Is your hospital afraid of referring patients to its own home care agency?

How to dispatch the referral message in your system

Hard as it may be to believe, some hospital-affiliated home health agencies have trouble getting referrals - from their own hospitals. How can that be? After all, the hospital is filled with patients, and here your agency is - ready, willing, and able to take them on as home care patients. But while you might not be struggling to find new cases, you might be struggling to understand why most of the referrals are from outside health care providers. What gives?

According to Susan Schulmerich, RN, MS, MBA, executive director of the Montefiore Medical Center Home Health in Bronx, NY, "Physicians, in particular, have been made very fearful of steering patients to the hospital's own agency."

She is speaking, of course, about the effects of the Stark II law which prohibits physicians from owning more than a significant interest in a facility to which they refer patients. The Stark II law was the brainchild of U.S. Rep. Fortney (Pete) Stark (D-CA). Stark II created some exceptions, and confusion, to the stipulations in 43 CFR 424.22, a 1983 federal regulation that disqualifies physicians from certifying care plans of Medicare patients at home care agencies where doctors have a significant financial interest. The regulation defines significant interest as doctors having 5% ownership or payment transactions exceeding a total of $25,000 a year. (See related story, Hospital Home Health, July 1997, p. 77.)

Dangerous liaison: Fear and ignorance

"The Office of the Inspector General [OIG] has gone out with a vengeance after what they think is fraud and abuse - and to them that includes steering patients to an organization that the physician owns," she continues. "So now, if a physician is employed by a hospital and refers patients to its home health agency [the physicians] feel they will be in violation of the regulations. This simply isn't true."

But doctors' fears of going up against the OIG isn't the only reason some hospital-affiliated home health agencies are finding that their referrals are coming from outside their network. Plain and simple, says Schulmerich, "physicians may not be aware that the hospital has its own home health agency." And even those who are, she adds, may be more comfortable referring patients to a community agency, "especially if they suddenly found themselves affiliated with a hospital, they have done business with for a number of years."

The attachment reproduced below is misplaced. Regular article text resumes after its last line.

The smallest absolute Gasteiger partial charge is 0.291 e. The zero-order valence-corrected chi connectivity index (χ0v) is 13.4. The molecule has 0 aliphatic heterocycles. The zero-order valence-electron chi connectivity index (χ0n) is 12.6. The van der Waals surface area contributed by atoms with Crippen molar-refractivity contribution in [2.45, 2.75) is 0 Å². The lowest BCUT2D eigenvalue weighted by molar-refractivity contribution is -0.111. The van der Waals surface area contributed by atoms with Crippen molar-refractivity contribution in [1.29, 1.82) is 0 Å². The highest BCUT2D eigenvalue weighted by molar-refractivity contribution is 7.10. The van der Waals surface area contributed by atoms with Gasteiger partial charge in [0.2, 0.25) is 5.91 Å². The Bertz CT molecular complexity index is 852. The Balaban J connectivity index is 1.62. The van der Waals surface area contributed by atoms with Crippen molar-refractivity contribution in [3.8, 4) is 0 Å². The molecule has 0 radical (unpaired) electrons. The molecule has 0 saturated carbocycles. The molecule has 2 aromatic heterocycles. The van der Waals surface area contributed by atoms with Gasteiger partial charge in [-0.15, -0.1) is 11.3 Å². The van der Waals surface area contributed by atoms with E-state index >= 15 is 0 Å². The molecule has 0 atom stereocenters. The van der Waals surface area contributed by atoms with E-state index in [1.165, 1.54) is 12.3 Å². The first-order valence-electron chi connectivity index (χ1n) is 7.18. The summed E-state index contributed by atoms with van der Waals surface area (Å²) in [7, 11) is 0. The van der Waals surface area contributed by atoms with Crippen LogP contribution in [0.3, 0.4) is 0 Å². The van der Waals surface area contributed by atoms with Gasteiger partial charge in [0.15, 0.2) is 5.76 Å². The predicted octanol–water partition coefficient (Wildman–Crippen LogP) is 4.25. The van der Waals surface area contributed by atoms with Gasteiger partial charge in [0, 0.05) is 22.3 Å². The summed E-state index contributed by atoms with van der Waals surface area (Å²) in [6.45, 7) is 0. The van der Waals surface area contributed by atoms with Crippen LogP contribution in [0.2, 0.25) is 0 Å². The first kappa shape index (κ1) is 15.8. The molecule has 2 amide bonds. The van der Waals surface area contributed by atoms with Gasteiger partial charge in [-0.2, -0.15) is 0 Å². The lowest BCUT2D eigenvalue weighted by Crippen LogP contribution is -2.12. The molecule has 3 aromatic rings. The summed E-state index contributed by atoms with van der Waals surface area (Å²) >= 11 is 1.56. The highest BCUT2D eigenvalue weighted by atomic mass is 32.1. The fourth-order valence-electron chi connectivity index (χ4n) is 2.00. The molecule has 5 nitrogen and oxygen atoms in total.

Of course, it's not just physicians who are referring patients. Hospital discharge planners shoulder that responsibility as well. And it's discharge planners who in many cases see to it that the OIG ruling is administered correctly. "The new rulings say patients must have a choice of home care agencies, and when it comes to how the choice is given to them, it's really the discharge planners that are enacting the whole thing," says Kathryn Christiansen, DNSc, RN, executive director of the Chicago-based Rush Home Care Network. "The problem is that some discharge planners have really gone over backward giving patients long lists of everyone and their brother with the hospital agency buried deep in the list."

Because discharge planners represent a variety of health care industry professionals, notes Schulmerich, they bring to the job a wide variety of experiences and beliefs. "First and foremost is concern for the patient and patient choice," she says, "but in some instances, planners may have more allegiance to the competition's hospital agency than their own hospital's."

There are several reasons for this, she says. "Some of the competition is extremely aggressive in marketing to discharge planners, and the other thing is some planners may not even know their hospital has an agency. That may not be anyone's fault, really, maybe the person is new and came from a place where there wasn't a hospital home health agency so they just continue working as they did in the past," Schulmerich explains.

"Then, some discharge planners see in-house agencies as being more difficult to work with because the health assessment is more expensive," she adds. "Generally, hospital-based coordinators are on site so when the agency reviews a case, they will find all the pitfalls in it that heretofore hadn't been identified and need to be corrected before the patient is released home."